One advantage of properly kiln dried lumber is that there will be fewer defects show up, such as cupping, warping, etc.... THIS IS MY EXPERIENCE AND OPINION ONLY.. i am sure others will disagree on this !!

  14. #14
    Join Date
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    John
    My shop, and all of the wood I have, is in an unheated, non climate controlled, garage shop in CT. If I am building something for inside the house, I bring the roughly sized materials into the house and let them reach them equilibrium. It's a pain in the butt to walk back and forth to the garage shop from the house with the material, but it has to be done. So far it's worked for me.
    I can, and have stored, larger quantities in the basement. There is a dehumidifier down there and we run a wood stove through the winter.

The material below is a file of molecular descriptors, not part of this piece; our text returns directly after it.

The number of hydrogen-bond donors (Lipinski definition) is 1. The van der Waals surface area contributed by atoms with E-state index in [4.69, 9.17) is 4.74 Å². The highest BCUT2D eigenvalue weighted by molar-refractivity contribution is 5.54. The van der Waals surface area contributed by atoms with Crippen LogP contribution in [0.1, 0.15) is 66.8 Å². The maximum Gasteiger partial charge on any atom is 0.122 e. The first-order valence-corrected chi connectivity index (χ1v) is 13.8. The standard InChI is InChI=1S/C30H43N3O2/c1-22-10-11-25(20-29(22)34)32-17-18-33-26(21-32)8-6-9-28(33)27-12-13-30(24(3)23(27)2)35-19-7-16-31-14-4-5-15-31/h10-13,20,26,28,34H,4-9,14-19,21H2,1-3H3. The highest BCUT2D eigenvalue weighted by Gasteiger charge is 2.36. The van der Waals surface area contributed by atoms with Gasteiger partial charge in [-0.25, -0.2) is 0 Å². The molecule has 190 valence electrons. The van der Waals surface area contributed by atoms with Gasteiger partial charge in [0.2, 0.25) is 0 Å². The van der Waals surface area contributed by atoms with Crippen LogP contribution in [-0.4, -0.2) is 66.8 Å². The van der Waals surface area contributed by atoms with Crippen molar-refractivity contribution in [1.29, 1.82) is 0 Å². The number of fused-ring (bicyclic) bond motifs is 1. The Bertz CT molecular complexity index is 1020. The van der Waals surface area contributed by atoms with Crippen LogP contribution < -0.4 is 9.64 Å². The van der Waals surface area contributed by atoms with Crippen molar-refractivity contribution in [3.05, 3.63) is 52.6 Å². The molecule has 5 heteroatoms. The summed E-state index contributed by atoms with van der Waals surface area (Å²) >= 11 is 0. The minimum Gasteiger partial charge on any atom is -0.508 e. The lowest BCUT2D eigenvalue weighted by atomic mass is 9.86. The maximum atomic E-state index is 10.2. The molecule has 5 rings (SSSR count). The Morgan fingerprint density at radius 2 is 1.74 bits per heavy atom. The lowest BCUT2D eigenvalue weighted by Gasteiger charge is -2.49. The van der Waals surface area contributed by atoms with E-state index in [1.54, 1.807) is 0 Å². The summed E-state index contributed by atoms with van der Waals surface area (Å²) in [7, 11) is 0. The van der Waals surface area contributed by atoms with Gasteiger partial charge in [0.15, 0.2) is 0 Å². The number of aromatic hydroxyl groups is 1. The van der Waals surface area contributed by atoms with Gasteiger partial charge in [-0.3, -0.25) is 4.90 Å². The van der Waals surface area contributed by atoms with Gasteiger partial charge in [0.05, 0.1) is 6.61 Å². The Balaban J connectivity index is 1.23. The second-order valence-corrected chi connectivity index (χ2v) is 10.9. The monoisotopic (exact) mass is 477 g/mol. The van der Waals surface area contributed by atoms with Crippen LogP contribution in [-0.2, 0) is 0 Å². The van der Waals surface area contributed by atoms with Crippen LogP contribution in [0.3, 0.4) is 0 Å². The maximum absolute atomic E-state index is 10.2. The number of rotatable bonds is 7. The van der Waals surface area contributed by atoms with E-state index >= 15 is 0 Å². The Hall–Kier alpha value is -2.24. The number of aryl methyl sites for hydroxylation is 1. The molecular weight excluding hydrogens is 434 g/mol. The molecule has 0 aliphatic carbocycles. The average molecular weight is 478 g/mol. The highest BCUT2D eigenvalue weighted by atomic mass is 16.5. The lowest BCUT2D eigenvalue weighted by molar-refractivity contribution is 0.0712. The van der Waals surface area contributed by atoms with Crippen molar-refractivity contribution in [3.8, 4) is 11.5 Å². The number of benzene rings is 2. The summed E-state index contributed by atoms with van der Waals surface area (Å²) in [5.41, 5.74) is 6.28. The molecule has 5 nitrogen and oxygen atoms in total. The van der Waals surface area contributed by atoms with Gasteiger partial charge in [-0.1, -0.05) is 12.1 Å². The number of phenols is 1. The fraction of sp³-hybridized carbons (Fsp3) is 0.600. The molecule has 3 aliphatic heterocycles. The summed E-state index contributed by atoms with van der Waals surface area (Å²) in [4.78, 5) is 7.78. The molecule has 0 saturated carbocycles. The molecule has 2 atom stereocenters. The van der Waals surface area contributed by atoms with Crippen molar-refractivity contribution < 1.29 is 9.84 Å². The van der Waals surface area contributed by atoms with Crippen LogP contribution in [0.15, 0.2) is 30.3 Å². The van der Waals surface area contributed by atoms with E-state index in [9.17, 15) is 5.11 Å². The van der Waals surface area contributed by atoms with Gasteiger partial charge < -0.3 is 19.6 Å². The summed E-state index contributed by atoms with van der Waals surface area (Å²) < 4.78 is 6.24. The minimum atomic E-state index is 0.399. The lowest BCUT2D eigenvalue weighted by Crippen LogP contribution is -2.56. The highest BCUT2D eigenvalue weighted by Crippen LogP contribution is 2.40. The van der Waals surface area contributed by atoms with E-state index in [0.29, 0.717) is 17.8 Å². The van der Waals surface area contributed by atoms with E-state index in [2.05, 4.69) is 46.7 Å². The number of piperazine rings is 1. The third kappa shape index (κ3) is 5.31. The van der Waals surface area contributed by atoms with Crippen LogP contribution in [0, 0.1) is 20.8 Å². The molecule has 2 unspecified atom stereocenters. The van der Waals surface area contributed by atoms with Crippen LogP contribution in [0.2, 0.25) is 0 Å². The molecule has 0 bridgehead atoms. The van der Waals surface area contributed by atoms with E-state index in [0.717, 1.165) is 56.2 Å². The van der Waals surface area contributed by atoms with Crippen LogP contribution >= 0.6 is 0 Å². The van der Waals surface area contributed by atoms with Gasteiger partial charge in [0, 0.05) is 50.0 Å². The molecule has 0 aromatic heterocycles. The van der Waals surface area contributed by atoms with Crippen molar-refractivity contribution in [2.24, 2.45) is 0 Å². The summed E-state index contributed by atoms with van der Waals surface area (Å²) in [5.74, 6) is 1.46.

I have 600-700 bd/ft of walnut in slabs that has been air drying for about three years now and can't decide whether it should be kiln dried, or not. I go back and forth on the issue.
    Some has to be steam bent which is why I bought it the way it is, but not all of it.
    "The first thing you need to know, will likely be the last thing you learn." (Unknown)

  15. #15
    I heat my shop, not as warm as the house, but allow no freezing, and warm it up about every day, so it is nearly as dry as the house. Also store lumber in the shop, and bring in lumber so it will be acclimated when used. Really works well for me.